Since the arms of the original Saxby points indicators were liable to be mistaken for semaphore signals, a miniature version was developed. A letter painted on each arm indicated the route to which it applied [11.15 - 11.17].

[11.15] Points Indicator - Points set to left (e.g. Main).
Area: Various   Usage: Unknown   Status: Historical
[11.16] Points Indicator - Points set to right (e.g. Loop).
Area: Various   Usage: Unknown   Status: Historical
[11.17] Points Indicator - Points incorrectly set.
Area: Various   Usage: Unknown   Status: Historical

Points indicators were later provided only for shunting movements and took the form of revolving discs mounted at ground level [11.18 - 11.22]. Generally, this form of points indicator displayed a red disc and light [11.18] when the relevant points were set for the main line or, in the case of trap points, set to derail. When the points were set the other way, the disc was rotated out of view and a white light was shown at night [11.19]. Points indicators on the Hull & Barnsley Railway showed a blue disc and light [11.20] instead of red. Some points indicators on the Great Western Railway were fitted with red and green targets [11.21 & 11.22].

[11.18] Points Indicator.
Area: Various   Usage: High   Status: Historical
[11.19] Points Indicator.
Area: Various   Usage: High   Status: Historical
[11.20] Points Indicator.
Area: H&BR   Usage: High   Status: Historical
[11.21] Points Indicator.
Area: GWR   Usage: High   Status: Historical
[11.22] Points Indicator.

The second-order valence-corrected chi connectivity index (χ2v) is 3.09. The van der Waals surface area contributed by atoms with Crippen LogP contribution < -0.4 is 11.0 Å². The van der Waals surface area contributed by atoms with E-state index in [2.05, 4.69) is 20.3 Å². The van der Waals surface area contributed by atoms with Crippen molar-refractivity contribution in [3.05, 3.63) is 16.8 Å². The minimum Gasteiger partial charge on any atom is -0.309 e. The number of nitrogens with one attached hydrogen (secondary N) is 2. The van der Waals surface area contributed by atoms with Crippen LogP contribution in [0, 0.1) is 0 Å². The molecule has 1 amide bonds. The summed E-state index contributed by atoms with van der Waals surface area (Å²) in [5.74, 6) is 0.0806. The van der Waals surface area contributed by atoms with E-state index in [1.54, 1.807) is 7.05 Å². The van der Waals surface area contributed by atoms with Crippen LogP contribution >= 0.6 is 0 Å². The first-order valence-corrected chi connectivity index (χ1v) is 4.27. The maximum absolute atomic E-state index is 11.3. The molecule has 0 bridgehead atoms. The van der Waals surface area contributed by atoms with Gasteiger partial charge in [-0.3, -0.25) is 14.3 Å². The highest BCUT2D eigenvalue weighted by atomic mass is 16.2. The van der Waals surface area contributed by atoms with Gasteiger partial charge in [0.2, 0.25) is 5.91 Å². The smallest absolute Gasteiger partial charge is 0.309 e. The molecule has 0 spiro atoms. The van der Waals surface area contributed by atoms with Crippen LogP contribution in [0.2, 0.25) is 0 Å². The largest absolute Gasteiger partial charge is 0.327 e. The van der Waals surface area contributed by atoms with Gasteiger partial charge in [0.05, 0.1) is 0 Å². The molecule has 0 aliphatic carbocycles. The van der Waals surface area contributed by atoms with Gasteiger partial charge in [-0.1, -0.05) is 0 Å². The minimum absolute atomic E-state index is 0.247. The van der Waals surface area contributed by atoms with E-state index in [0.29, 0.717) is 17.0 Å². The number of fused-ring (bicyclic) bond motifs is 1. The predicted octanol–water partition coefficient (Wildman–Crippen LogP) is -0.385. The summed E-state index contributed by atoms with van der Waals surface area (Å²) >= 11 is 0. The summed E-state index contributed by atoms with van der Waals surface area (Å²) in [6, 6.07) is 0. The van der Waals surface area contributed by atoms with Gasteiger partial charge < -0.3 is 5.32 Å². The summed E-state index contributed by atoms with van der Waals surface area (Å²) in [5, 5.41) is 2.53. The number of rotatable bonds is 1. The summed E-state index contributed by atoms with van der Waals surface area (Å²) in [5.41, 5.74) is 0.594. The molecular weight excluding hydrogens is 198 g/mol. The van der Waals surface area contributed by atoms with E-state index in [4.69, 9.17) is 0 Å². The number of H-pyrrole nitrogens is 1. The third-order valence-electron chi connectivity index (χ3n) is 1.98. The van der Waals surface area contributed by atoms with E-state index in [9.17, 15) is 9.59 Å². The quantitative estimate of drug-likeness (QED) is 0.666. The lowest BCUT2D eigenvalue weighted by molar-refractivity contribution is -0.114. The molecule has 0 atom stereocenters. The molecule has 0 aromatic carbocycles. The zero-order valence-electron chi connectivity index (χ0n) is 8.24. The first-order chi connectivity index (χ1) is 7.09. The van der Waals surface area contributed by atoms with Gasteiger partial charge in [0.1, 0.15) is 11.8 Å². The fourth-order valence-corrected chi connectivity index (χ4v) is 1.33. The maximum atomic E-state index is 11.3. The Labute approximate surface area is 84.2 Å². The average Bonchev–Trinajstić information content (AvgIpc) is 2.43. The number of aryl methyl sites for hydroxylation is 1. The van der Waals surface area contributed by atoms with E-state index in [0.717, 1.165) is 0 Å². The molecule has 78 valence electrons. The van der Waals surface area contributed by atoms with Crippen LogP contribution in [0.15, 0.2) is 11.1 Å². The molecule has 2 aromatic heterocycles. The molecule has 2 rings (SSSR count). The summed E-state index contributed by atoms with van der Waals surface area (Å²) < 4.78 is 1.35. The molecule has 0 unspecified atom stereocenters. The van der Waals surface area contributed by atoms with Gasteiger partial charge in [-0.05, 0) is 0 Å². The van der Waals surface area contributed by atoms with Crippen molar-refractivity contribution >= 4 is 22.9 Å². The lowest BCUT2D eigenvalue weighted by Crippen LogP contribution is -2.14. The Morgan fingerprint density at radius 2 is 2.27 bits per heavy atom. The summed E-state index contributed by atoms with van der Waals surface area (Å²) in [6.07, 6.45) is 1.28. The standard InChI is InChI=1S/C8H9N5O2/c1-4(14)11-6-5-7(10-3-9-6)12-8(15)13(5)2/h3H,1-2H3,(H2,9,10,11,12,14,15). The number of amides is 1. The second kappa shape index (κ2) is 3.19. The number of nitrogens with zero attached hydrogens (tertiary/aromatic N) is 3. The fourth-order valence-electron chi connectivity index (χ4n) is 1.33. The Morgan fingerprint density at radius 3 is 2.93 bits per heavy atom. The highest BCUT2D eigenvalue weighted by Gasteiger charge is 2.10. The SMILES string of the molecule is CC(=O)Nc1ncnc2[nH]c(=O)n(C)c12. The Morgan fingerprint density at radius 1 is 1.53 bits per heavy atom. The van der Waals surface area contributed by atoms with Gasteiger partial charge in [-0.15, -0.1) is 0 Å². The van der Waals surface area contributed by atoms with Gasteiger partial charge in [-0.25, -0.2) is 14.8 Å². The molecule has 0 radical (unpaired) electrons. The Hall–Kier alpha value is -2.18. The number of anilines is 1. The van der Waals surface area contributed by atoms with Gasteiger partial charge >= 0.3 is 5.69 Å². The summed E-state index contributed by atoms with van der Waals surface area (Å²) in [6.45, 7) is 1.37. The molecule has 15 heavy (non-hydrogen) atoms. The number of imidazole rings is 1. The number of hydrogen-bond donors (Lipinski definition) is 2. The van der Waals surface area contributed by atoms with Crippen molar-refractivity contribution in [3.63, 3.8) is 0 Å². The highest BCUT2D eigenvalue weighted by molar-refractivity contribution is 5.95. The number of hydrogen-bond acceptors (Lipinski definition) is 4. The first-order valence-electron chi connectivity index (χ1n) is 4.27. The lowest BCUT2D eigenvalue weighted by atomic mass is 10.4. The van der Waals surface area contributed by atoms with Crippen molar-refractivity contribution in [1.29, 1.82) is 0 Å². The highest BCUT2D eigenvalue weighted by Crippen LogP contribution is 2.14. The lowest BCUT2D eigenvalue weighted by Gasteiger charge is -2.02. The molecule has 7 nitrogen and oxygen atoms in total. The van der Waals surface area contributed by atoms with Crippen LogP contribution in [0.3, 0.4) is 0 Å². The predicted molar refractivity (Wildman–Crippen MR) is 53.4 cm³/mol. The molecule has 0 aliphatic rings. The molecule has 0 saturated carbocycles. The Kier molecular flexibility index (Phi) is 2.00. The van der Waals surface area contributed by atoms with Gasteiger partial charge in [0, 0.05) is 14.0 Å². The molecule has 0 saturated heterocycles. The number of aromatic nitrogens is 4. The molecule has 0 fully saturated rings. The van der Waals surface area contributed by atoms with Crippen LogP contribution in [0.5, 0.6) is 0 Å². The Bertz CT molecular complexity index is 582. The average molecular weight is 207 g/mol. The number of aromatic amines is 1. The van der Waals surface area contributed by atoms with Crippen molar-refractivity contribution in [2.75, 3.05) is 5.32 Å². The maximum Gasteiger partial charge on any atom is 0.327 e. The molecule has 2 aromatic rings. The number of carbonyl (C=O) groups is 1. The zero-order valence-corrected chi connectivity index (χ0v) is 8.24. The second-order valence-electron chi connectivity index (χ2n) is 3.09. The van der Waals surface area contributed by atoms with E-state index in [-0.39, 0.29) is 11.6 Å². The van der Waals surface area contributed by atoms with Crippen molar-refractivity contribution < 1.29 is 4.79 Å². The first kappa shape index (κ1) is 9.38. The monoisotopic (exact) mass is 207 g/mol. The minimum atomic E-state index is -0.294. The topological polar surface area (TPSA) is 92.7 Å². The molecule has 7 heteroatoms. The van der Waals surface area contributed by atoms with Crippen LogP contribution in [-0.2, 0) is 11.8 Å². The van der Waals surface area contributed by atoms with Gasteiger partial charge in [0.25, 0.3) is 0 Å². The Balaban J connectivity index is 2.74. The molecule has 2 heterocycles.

Area: GWR   Usage: High   Status: Historical

Eventually, the discs came to be worked independently of the points and as such were treated as signals in their own right (see Section 3). Points indicators gradually disappeared from the scene, although a few examples survived into the 1980s.

Before all goods trains had been fitted with continuous automatic brakes, it was common practice to install catch points on running lines, below steep rising gradients. The point switches were usually held in the derailing position by a spring, to arrest any vehicle running back in the wrong direction. Signs were often provided at the lineside to mark the location of catch points, generally comprising a simple worded notice board opposite the points. On the Great Northern Railway, the signs had the word "switch" [11.23], while most companies' signs had the words "catch points" [11.24 & 11.25]. On the Great Western Railway, a large sign was placed on the approach to catch points, stating the distance to the points [11.26]. These signs were fixed on the skew, so as to be visible to drivers of approaching trains.

[11.23] "Switch" Sign.
Area: GNR   Usage: Medium   Status: Historical
[11.24] "Catch Points" Sign.
Area: Various   Usage: High   Status: Obsolescent
[11.25] "Catch Points" Sign.
Area: LMS   Usage: Medium   Status: Obsolescent
[11.26] Catch Points Warning Board.
Area: GWR   Usage: High   Status: Historical

On the North Eastern Region, a red marker post [11.27] was sometimes installed as a fouling point marker. An alternative use for a red marker post on the North Eastern Region, in the 1960s, was to mark the position of a set of points upon their conversion to hand operation.

[11.27] Red Marker Post.
Area: North Eastern Region   Usage: Medium   Status: Historical